solar panels with sun reflecting

US takes actions targeting Chinese solar products allegedly made with forced labor



United States Publication July 6, 2021

The Biden Administration has taken three actions targeting solar product manufacturers in China's Xinjiang Uyghur Autonomous Region, marking the latest in a series of steps aimed at removing goods that are allegedly made using forced labor from global supply chains.1 First, on June 23, 2021, the US Customs and Border Protection (CBP) issued a Withhold Release Order (WRO) on silica-based products manufactured by Hoshine Silicon Industry Co. Ltd. (Hoshine), a company located in Xinjiang, and its subsidiaries. Then, on June 24, 2021, the US Department of Commerce, Bureau of Industry and Security (BIS) added five entities, including Hoshine, to the Entity List, and the US Department of Labor announced that it had added polysilicon from China to its "List of Goods Produced by Child Labor or Forced Labor."

CBP Issues WRO on silica-based products

The WRO was issued under 19 U.S.C. § 1307, which prohibits the importation of merchandise that is produced, wholly or in part, by convict labor, forced labor and/or indentured labor under penal sanctions, including forced or indentured child labor. The WRO "instructs personnel at all US ports of entry to immediately begin to detain shipments containing silica-based products made by Hoshine and its subsidiaries."2 Silica is a raw material that is predominantly used to make components for solar panels, as well as electronics and other goods. The WRO applies to both silica-based products made by Hoshine and its subsidiaries and also to materials and goods (such as polysilicon) that are derived from or produced using those silica-based products.

This action is the most recent in a string of WROs issued by CBP targeting various industries in Xinjiang. Between September 2019 and November 2020, CBP issued a series of 10 WROs on certain goods produced by specific companies in Xinjiang, including garments, hair products and computer parts. Then, in January 2021, only days before the change in administrations, CBP issued a comprehensive, far-reaching WRO on all cotton and tomato products originating from the region, which included downstream products such as apparel, textiles and tomato sauce. Altogether, three of the six WROs issued by CBP in its 2021 fiscal year so far, as well as eight of the 13 issued in its 2020 fiscal year, have been on goods allegedly made by forced labor in China.

These orders prevent such merchandise from entering the United States when information "reasonably but not conclusively" indicates that the goods were produced using forced labor. Importers that wish to import these goods must provide a certificate of origin and a supply chain audit report, which can be quite burdensome.

BIS Adds Five Chinese Entities to Entity List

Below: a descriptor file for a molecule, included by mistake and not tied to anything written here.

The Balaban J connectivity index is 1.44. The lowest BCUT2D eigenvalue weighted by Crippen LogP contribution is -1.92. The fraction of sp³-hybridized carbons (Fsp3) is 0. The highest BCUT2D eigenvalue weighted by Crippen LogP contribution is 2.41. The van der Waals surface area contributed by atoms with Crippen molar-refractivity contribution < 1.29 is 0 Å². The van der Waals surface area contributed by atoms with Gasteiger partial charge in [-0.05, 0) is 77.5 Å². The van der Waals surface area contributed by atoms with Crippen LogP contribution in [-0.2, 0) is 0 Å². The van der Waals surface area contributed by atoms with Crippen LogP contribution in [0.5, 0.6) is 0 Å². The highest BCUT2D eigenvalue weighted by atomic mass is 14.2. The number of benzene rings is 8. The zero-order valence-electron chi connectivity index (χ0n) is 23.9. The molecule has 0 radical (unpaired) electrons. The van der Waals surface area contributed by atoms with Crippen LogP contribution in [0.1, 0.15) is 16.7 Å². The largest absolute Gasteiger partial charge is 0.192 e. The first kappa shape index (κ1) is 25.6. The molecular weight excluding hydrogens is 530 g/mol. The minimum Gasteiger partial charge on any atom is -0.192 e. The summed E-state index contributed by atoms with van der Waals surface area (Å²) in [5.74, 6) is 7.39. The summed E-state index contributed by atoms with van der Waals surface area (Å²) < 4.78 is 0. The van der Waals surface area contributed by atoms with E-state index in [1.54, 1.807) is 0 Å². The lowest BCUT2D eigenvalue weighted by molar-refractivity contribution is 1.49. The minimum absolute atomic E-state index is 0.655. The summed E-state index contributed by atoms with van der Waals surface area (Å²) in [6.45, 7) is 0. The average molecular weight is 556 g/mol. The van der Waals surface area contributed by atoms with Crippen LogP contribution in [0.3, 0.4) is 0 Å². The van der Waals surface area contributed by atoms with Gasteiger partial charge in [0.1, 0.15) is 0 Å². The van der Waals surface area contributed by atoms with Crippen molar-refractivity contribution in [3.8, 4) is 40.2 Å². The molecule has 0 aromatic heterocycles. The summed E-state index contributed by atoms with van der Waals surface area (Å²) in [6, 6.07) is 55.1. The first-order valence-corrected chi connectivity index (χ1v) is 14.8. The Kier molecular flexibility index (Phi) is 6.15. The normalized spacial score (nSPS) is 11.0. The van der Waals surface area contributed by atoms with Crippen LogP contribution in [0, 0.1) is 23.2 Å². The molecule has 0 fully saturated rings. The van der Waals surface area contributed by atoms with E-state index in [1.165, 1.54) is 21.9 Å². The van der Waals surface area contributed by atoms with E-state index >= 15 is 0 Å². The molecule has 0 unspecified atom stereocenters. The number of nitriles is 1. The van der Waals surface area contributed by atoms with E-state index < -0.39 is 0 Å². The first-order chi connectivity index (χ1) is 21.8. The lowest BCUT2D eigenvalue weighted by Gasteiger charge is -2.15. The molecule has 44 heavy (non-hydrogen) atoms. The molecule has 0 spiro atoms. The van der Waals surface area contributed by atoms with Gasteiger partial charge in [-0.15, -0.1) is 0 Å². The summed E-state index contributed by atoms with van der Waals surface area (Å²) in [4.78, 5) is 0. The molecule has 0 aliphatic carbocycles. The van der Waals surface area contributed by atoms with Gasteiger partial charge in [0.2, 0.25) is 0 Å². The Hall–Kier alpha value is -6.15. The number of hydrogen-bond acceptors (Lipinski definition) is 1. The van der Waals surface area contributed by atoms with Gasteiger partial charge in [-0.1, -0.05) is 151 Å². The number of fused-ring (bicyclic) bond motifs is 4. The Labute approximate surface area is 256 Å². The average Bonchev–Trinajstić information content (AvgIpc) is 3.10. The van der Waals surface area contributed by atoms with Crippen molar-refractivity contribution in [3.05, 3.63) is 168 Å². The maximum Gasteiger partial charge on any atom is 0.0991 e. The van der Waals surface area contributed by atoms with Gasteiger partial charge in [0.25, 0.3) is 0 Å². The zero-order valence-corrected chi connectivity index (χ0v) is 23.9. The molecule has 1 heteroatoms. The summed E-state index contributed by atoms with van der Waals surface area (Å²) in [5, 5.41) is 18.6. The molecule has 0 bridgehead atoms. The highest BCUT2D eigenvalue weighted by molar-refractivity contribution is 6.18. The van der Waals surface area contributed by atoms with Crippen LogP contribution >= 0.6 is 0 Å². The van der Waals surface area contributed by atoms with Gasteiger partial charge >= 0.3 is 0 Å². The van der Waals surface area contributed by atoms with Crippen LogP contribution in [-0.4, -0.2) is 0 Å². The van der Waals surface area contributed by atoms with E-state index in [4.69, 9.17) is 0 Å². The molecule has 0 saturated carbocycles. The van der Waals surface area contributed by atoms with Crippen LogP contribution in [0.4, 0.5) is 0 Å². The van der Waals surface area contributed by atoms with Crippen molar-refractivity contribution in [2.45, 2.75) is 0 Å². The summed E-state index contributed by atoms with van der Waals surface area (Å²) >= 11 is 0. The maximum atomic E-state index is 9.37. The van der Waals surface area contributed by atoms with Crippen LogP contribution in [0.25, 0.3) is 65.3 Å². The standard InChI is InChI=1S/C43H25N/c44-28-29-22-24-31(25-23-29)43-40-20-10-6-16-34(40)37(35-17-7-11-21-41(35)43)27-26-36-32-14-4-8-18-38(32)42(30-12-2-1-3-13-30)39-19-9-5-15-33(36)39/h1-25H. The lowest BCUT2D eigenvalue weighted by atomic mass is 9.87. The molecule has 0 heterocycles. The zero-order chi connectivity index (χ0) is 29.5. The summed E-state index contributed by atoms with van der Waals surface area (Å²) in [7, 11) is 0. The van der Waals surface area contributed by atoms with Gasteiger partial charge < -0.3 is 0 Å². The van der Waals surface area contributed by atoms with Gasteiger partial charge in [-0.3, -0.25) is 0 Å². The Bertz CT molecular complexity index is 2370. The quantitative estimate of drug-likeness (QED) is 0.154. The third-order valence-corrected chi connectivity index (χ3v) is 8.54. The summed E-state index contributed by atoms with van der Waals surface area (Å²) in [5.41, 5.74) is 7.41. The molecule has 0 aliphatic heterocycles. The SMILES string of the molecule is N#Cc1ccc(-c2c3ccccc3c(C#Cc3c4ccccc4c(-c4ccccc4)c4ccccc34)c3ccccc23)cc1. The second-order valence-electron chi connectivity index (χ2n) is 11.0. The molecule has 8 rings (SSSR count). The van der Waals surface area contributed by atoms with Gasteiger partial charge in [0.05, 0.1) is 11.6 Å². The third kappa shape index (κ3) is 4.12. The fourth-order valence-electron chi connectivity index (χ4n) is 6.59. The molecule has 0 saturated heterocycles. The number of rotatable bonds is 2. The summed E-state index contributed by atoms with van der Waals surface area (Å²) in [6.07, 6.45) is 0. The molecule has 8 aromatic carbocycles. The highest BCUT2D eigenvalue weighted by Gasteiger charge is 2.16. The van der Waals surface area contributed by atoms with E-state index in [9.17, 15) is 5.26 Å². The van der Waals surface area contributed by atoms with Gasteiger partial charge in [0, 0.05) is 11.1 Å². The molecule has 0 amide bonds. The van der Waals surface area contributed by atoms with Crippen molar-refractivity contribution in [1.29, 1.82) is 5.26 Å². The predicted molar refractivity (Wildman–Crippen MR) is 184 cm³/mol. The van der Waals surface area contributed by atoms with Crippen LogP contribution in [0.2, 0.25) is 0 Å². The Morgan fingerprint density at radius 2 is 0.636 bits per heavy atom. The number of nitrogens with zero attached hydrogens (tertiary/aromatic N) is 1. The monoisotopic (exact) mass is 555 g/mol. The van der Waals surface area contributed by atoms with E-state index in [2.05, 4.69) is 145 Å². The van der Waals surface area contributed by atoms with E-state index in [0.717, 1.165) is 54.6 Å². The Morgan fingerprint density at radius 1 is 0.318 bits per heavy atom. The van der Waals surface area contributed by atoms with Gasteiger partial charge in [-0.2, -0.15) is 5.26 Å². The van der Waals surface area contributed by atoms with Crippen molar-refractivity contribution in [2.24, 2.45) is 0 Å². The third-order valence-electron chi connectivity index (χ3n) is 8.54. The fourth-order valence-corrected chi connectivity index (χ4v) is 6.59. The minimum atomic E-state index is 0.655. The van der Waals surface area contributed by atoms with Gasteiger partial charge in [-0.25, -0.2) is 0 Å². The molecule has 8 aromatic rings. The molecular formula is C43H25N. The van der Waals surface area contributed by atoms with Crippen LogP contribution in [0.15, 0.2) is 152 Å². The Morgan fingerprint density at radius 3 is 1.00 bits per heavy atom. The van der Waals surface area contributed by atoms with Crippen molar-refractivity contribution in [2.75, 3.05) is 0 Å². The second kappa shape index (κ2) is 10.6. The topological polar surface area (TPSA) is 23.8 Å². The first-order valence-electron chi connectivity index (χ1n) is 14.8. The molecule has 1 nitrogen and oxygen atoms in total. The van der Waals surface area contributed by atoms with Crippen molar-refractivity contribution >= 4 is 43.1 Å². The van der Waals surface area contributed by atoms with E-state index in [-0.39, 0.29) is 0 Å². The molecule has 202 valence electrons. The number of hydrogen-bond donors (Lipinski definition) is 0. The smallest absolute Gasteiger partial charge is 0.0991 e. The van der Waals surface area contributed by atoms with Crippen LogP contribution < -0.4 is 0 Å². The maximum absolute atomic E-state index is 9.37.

Additionally, BIS has added the following Chinese entities to its Entity List:

  1. Hoshine Silicon Industry (Shanshan) Co., Ltd.
  2. Xinjiang Daqo New Energy Co., Ltd.
  3. Xinjiang East Hope Nonferrous Metals Co., Ltd.
  4. Xinjiang GCL New Energy Material Technology Co., Ltd.
  5. Xinjiang Production and Construction Corps (XPCC).3

These entities have now joined over 300 Chinese entities on the Entity List, as we have detailed in our legal update, "New US law targets Chinese companies listed on US stock exchanges; US also adds dozens of Chinese entities to the Entity List" and in other updates. According to the Commerce Department, 53 of these entities have been "implicated in human rights abuses of ethnic minorities from Xinjiang" and 15 have been implicated in abuses related to forced labor, specifically.

The Entity List comprises individuals, organizations and companies that are reasonably believed to be involved, or that pose a significant risk of becoming involved, in "activities contrary to US national security and/or foreign policy interests." While this action does not constitute an outright ban on all dealings with these entities, it prohibits, absent a license, the export, reexport, or transfer (in-country) of any items subject to the Export Administration Regulations (EAR) (e.g., US-origin items, items incorporating more than a de minimis amount of controlled US content, or items that are the direct products of US-origin software or technology) to these entities. These requirements are supplemental to those found elsewhere in the EAR. The prohibition applies only to entities specifically named on the list, but BIS also urges caution in dealing with entities affiliated with those entities identified on the list as there is a risk that items subject to the EAR can be diverted to those entities. Therefore, companies need to ensure that they have appropriate procedures in place, including, at a minimum, conducting screening and due diligence, to minimize the risk of unauthorized exports, re-exports or transfer (in-country) to these listed Chinese entities.

Department of Labor Adds Polysilicon to List of Products with Links to Forced Labor

Finally, the Labor Department updated its "List of Goods Produced by Child Labor or Forced Labor" to include polysilicon produced with forced labor in China.4 The Labor Department's Bureau of International Labor Affairs publishes a new list every two years, and this most recent action was particularly significant, because it is the first time that a good has been added to the list outside of that cycle. The most recent edition of the list, which was updated in September 2020, contained other products from China that have links to forced labor in Xinjiang or by Uyghur workers transferred to other parts of China, including cotton, garments, footwear, electronics, gloves, hair products, textiles, thread/yarn and tomato products. The US Department of Labor list is here.

We will continue to monitor these developments and provide updates as warranted. 

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